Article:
Saint Fursey found himself above his dwelling; but he recognized neither the house nor the crowd of persons lamenting, nor his garments, nor his body; and when the angel had him resume his mortal tabernacle, he feared to approach it, not recognizing the corpse. “Away with this fear,” said the angel; “even in it thou canst preserve thee from weakness and evils; thou hast just now triumphed over the assaults of the evil one; he shall not more prevail against thee.” At the same time, looking at his body, the breast opened as if to receive his soul, and the angel’s last words were, “Let pure water be poured over they limbs, and thou shalt feel no pain but that of the fire that has touched thee. Do good; till the end we will follow thy steps, and thus we shall receive thee amongst us.”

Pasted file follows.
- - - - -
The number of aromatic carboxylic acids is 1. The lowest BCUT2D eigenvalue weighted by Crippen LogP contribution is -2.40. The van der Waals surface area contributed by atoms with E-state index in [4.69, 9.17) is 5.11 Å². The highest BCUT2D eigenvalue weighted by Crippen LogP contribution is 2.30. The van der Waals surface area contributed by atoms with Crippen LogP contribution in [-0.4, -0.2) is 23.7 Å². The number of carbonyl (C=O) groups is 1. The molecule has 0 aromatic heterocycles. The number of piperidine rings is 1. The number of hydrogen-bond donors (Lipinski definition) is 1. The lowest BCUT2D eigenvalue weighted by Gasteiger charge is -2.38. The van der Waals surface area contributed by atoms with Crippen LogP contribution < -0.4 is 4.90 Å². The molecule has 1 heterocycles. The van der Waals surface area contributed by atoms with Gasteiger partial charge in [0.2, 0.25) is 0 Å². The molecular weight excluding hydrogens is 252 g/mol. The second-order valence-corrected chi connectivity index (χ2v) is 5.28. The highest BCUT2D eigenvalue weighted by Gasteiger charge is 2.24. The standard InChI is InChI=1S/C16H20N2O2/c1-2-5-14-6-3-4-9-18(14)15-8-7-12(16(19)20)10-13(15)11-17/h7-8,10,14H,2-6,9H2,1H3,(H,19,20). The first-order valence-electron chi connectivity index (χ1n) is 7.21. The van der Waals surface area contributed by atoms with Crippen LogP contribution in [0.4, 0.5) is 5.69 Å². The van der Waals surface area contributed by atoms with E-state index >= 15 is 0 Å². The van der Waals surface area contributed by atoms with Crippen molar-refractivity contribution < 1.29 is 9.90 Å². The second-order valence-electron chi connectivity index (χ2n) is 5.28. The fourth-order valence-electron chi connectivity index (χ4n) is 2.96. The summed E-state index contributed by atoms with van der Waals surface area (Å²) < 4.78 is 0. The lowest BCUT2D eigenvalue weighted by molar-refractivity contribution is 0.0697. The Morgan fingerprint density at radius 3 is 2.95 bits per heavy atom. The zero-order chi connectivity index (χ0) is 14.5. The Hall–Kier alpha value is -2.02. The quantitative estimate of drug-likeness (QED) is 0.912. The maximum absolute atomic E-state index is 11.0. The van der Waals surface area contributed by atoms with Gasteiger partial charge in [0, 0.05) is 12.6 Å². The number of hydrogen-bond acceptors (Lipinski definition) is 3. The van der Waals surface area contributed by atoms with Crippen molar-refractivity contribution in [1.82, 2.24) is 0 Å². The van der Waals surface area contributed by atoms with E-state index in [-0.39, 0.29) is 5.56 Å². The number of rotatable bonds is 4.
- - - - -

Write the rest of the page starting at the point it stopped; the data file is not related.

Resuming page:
Issuing from the profound repose of death, he sat up, and beheld the multitude of his kindred, neighbors, and ecclesiastics, who surrounded him. Then he groaned over the greatness of human folly; and thinking how difficult and dangerous a passage death is, how divine the reward of those who reach the blissful abode, he revealed in order all that he had seen. He ordered pure water to be poured over him, and the print that that damned one had left became visible. The body, strange to declare, bore the mark of the pain that the soul alone had undergone.

Then leaving his house, he preached the word of God, and announcing to all the people what he had seen and heard. Grace was incomparable in him–disengaged from earth, giving himself to all, to prelates and the faithful, to nobles and kings, amiable to the good, terrible to the wicked; and the power of miracles was also in him.